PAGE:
Tuesday in the Fourteenth Week of Ordinary Time

1 John 2:21-23

Who Is an Antichrist?

Continuing our thought from yesterday, when someone we know and respect leaves the faith he once lived, preached, taught, shared, and encouraged others to embrace, it leaves question marks in the minds of fellow-believers.  John is aware of this and he very much wants to reassure his readers.  Thus, having explained that those who left us were “not of us,” implying that they were never with us or born again to begin with, he writes: “But you have been anointed by the Holy One and you all have knowledge.”  The Apostle is certain that these have been reborn and have received the Holy Spirit through faith in Jesus Christ.  The Holy Spirit is both the one who anoints and the anointing, just as Jesus was both he who offers the sacrifice and the one sacrificed.  This anointing provides the knowledge that believers need of their own salvation, for he is the Spirit who bears witness with our spirits that we are children of God (Romans 8:16).  And he is the Holy Spirit who bears witness saying, “This is the covenant I will make with them after those days, declares the Lord: I will put my laws on their hearts, and will write them on their minds, ‘then he adds,’ I will remember their sins and lawless deeds no more” (Hebrews 10:15-17).  So, the Spirit’s anointing is that assurance of salvation that believers have through the Spirit’s indwelling which is further confirmed by obedience and love for God’s way and will.  John is certain himself of their salvation as he plainly tells them implying that believers themselves bear witness to the salvation of their brothers and sisters in Christ.  Indeed, that is one of the purposes of the local church—to affirm, encourage, and hold accountable the saints of God.

Then John lays down some very simple instructions about how to tell an antichrist: “Who is the liar but the one who denies that Jesus is the Christ?  This is the antichrist, he who denies the Father and the Son.  No one who denies the Son has the Father.  Whoever confesses the Son has the Father also.”  Nothing could be plainer.  To speak colloquially, there is no daylight between the Father and the Son (nor the Holy Spirit).  Here, the doctrine of the divinity of Christ, and the Trinity by implication, is revealed.  No one comes to the Father except through the Son; indeed, Jesus could even say, “Whoever has seen me has seen the Father” (John 14: 6, 9).  He is the Son who reveals the Father, and he is the Son who takes us into the Father’s presence through the veil of his own flesh.  And he can do all of this because he is the co-equal Son of the Father, begotten of his Father before all worlds.  He who denies this has not God, however nice he may be.  We are not all God’s children.  Choose your friends well and know your antichrists.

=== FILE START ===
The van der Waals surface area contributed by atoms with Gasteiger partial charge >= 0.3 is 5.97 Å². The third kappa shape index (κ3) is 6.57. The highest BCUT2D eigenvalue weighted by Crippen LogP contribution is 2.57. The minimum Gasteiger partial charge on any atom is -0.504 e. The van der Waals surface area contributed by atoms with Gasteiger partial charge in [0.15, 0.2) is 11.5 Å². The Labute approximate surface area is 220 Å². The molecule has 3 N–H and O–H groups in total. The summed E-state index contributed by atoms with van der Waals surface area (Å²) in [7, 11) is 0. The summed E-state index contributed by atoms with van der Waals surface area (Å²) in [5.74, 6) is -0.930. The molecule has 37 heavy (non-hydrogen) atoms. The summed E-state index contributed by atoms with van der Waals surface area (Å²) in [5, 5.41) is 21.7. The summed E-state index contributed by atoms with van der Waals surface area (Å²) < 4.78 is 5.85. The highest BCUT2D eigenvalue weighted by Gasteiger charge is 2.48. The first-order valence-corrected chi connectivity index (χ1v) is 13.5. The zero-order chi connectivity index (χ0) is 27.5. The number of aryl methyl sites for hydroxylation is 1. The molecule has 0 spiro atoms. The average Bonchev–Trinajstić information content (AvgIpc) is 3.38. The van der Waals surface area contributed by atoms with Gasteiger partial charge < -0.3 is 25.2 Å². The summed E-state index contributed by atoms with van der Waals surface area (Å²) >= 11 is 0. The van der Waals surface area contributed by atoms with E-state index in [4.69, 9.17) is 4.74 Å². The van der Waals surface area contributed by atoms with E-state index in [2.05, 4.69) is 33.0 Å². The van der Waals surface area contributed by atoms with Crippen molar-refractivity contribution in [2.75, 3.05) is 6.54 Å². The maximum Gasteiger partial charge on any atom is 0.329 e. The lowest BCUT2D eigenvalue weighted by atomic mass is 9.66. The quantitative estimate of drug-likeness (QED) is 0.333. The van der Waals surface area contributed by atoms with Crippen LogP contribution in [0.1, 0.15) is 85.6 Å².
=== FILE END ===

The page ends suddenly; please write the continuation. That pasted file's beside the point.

Author: The Reformed Baptist

My name is Stephen Taylor, ordained Baptist minister of eighteen years pastoral experience with a Ph.D. in Historical Theology from Southwestern Baptist Theological Seminary in Fort Worth, Texas. Better than that, I am married to a godly woman, Karla, who has been very patient with me since 1989. I have two daughters, both of whom I homeschooled for extended periods of time, who became godly young women, and who ran off and married godly young men, all of which is very proper. The oldest daughter has even seen fit to bless me with a grandson and a granddaughter, and my youngest daughter with a grandson, all three of whom are bundles of exceeding joy. As you can see, I am quite blessed. This website is dedicated to helping people grow in the wisdom and knowledge of our Lord Jesus Christ through the gift of writing that the Lord has given to me. It is specifically about helping His people grow in godliness, the theme you see repeated above. I write devotions with this aim and hope that they might be of some help to God’s people. Full disclosure: I am of a Reformed bent, meaning that my understanding of Scripture is primarily informed by the Reformers and their successors of the sixteenth and seventeenth centuries. However, as a student of church history and theology, I strive to remain true to that teaching handed down once for all unto the saints through every age of the Church. I like to think of myself as a “catholic” Christian, as the Reformers thought of themselves. At any rate, feel free to read, pray, and contact me if you wish, or correct me if need be. As you can see, I tend to follow the church year. Of course, I make no special claims about these devotions. I know very well that others have written better and plumbed the depths of God’s word with greater insight. But if my musings help someone draw closer to the Lord, well then, I have my reward. Blessings to you and may the God and Father of our Lord and Savior Jesus Christ speak to you that word which He knows you especially need to hear. Grace & peace, Stephen Taylor

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